A leading health insurance company in the midwest United States was in the process of building a new headquarters. The building included 10 stories for offices, conference rooms, cafeteria, and a separate one-story structure for its data center. 

During the initial structured-cabling design stage, the idea of an in-building wireless system was brought up. After the company received a rough budgetary quote, which included the capability of retransmitting three mainstream carriers, as well as public safety, they had decided against the idea because there was no capital available. 

A compromise was reached to install the HELIAX® cable (0.5-inch coaxial RF cable) and antennae in each floor, which will provide an in-building wireless coverage in every location of the building. The goal was to provide the infrastructure for a future Distributed Antenna System (DAS) system with at least 80dBm coverage blanket throughout the building. 

The building’s exterior included windows that were constructed with low E glass coating—designed to reflect or absorb infrared light (heat energy). However, they also reflect radio waves, resulting in very poor cell coverage.  

The company had no choice and immediately decided to install a complete DAS system. The installation was quick, and with much lower cost than starting from scratch, since the cabling infrastructure and interior antennae ware already in place. 

Before you go ahead and start building, you must review all technological advancements available. Any organization that plans on constructing a new headquarters (even a new office building) should consider installing DAS. If they are not ready for a whole DAS system, they should consider a minimum project that wires the building with the cables and indoor antennae for future DAS installation. 

You don’t want to be standing in your building without wireless coverage and saying to yourself, “I should have installed this when I had the chance.” 

About the Author

Ilan Shakked

Ilan Shakked is a technical manager providing infrastructure design and engineering support for CommScope’s North Central sales region. Ilan has over 20 years experience in the telecommunications industry. Prior to joining CommScope, he held various engineering positions with DataCom, HellermannTyton and ADC. Ilan holds a bachelors degree in Electrical Engineering from the Technion – Israel Institute of Technology.

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2 comments for "Should I Wire My New HQ For A Future DAS Capability?"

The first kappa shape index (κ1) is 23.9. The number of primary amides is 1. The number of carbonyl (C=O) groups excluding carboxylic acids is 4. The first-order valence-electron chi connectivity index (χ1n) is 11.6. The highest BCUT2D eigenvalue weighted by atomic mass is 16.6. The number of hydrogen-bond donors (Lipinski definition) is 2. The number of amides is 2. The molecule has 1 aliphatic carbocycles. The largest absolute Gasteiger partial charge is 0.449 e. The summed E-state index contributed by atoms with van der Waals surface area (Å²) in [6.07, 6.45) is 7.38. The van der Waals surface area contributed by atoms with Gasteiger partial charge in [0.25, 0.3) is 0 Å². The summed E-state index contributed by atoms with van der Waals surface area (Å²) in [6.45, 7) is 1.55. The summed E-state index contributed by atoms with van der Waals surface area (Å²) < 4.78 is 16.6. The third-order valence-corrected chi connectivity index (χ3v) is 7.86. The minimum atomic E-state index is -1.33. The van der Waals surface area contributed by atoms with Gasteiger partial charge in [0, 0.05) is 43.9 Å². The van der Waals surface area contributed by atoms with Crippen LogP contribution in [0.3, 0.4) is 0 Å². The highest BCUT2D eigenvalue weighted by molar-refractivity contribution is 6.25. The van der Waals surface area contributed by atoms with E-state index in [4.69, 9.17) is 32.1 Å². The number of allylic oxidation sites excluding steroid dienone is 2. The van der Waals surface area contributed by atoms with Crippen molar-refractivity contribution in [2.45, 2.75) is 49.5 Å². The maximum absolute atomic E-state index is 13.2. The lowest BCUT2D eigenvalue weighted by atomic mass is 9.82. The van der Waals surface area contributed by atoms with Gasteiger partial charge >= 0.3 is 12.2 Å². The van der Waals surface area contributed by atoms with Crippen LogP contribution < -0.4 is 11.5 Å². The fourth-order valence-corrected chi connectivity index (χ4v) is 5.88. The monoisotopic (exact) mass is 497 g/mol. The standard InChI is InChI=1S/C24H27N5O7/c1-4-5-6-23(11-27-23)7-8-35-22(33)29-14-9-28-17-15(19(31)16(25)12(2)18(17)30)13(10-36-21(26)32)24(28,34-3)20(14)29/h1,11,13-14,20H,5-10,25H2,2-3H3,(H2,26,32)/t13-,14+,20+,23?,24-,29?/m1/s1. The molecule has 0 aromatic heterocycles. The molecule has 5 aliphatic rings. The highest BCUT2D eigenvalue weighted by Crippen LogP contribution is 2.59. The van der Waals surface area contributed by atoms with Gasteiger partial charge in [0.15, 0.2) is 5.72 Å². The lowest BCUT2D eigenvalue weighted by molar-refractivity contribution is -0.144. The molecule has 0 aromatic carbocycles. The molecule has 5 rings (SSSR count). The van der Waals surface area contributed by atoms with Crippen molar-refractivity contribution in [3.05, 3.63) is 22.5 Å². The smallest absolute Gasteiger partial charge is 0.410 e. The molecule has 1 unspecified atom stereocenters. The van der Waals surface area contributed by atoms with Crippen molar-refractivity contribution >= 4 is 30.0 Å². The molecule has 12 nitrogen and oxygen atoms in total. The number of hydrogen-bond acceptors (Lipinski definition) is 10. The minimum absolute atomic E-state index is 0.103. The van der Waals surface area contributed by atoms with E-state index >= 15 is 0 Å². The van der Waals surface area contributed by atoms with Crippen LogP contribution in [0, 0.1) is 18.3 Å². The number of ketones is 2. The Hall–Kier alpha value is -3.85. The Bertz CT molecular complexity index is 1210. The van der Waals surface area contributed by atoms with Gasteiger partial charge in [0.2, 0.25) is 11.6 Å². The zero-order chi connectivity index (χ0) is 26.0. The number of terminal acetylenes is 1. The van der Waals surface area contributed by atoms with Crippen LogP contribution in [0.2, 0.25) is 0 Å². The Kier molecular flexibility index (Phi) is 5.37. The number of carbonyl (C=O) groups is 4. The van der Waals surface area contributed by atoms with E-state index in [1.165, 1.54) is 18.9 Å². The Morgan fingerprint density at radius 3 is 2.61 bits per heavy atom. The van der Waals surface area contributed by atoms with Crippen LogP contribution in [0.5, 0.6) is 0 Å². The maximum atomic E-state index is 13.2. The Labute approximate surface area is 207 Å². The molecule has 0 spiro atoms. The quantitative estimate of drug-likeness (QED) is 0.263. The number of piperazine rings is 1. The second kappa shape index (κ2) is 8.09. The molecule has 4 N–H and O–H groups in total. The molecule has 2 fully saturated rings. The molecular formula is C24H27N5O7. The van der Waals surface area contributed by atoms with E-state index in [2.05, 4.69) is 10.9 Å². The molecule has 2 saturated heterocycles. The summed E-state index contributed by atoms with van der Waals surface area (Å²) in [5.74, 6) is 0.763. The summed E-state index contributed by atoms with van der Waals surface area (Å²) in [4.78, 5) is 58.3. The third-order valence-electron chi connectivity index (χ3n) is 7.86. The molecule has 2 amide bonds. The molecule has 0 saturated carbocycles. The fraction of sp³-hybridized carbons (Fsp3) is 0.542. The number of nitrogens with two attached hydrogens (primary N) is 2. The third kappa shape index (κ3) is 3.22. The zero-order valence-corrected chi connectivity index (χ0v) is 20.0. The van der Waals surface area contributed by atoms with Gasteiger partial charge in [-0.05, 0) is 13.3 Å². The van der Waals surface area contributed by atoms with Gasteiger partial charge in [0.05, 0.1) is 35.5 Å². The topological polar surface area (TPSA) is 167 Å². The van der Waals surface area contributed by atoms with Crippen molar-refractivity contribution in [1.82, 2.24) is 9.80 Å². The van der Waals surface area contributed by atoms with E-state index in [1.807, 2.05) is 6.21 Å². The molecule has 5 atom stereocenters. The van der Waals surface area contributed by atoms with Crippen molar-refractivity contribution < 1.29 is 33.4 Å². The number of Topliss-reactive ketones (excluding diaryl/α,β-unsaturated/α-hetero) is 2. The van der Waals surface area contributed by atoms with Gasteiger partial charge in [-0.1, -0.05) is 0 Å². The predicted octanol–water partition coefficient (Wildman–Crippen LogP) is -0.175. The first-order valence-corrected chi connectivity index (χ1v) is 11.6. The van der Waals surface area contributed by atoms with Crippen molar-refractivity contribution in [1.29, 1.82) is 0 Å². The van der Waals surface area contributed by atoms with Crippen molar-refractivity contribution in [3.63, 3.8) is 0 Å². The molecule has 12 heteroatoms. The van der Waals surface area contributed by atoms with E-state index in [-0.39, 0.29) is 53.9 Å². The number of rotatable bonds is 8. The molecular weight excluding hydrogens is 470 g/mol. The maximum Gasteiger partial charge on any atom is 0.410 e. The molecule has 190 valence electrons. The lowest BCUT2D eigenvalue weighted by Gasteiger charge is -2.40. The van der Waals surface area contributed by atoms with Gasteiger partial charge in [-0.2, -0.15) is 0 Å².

Ken Sandfeld

That's really tough answer. A DAS sales person will always answers yes of course you should add wiring and you should do it my way (what ever brand system they sell). The answer is not always that easy any more. The reason is there are no standards for DAS cabling designs or even equipment for that matter. So you almost have to pick a product first and buy a design to make the step of pre-wiring your building. 1) The -80db you specified will most likely not be enough for the newer technologies like LTE for 4G data. 2) If the signal coming through the low E glass on the offices facing the glass is withing 10db of your inside signal you are going to have degraded performance. 3) IF the density is not high enough you will still need to rip apart the ceilings and add antennas. So I 100% agree with ILAN however in my experience customers who pre-wire without a proper design study might be disappointed when they discover they need to use specific equipment for that design and they still may need to add more coax and antennas. I think in the next 5 years DAS cabling and equipment will get standards which will make this easier for the building owner. SOLID believes COAX is going away. FIBER will be KING in the next 5 years. YES even for DAS.

Ilan Shakked

There is a clear differentiation between coax as the backbone of a DAS (passive system for instance) and coax to the antennae, which is only the last ~100' of distribution. I believe that the hybrid fiber/coax architecture (fiber as the backbone, and coax as the last ~100’ to the antennae) recommended by CommScope is a long lasting multiband solution, and is currently used by the vast majority of DAS equipment manufacturers including CommScope, Corning and even SOLiD! Therefore the investment in the coaxial cable can be used with multiple manufacturers.

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